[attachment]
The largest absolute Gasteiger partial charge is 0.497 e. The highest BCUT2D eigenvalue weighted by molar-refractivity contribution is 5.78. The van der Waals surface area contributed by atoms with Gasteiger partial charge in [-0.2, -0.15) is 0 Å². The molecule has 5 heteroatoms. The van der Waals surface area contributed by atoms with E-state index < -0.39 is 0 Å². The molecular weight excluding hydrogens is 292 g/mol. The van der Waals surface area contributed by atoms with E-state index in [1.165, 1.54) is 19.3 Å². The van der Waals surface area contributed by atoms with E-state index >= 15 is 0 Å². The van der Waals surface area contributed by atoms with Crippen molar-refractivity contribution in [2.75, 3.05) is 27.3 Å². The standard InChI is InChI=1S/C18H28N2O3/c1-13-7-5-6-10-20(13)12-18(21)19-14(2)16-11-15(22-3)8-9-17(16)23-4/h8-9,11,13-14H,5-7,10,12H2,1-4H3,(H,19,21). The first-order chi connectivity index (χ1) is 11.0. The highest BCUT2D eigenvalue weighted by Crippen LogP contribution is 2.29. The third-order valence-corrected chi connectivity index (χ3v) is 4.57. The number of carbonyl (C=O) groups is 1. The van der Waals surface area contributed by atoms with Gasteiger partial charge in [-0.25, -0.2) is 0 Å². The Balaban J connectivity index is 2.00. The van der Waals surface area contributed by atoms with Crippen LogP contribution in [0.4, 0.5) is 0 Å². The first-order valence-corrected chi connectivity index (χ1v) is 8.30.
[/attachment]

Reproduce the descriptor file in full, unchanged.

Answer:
The largest absolute Gasteiger partial charge is 0.497 e. The highest BCUT2D eigenvalue weighted by molar-refractivity contribution is 5.78. The van der Waals surface area contributed by atoms with Gasteiger partial charge in [-0.2, -0.15) is 0 Å². The molecule has 5 heteroatoms. The van der Waals surface area contributed by atoms with E-state index < -0.39 is 0 Å². The molecular weight excluding hydrogens is 292 g/mol. The van der Waals surface area contributed by atoms with E-state index in [1.165, 1.54) is 19.3 Å². The van der Waals surface area contributed by atoms with E-state index >= 15 is 0 Å². The van der Waals surface area contributed by atoms with Crippen molar-refractivity contribution in [2.75, 3.05) is 27.3 Å². The standard InChI is InChI=1S/C18H28N2O3/c1-13-7-5-6-10-20(13)12-18(21)19-14(2)16-11-15(22-3)8-9-17(16)23-4/h8-9,11,13-14H,5-7,10,12H2,1-4H3,(H,19,21). The first-order chi connectivity index (χ1) is 11.0. The highest BCUT2D eigenvalue weighted by Crippen LogP contribution is 2.29. The third-order valence-corrected chi connectivity index (χ3v) is 4.57. The number of carbonyl (C=O) groups is 1. The van der Waals surface area contributed by atoms with Gasteiger partial charge in [-0.25, -0.2) is 0 Å². The Balaban J connectivity index is 2.00. The van der Waals surface area contributed by atoms with Crippen LogP contribution in [0.4, 0.5) is 0 Å². The first-order valence-corrected chi connectivity index (χ1v) is 8.30.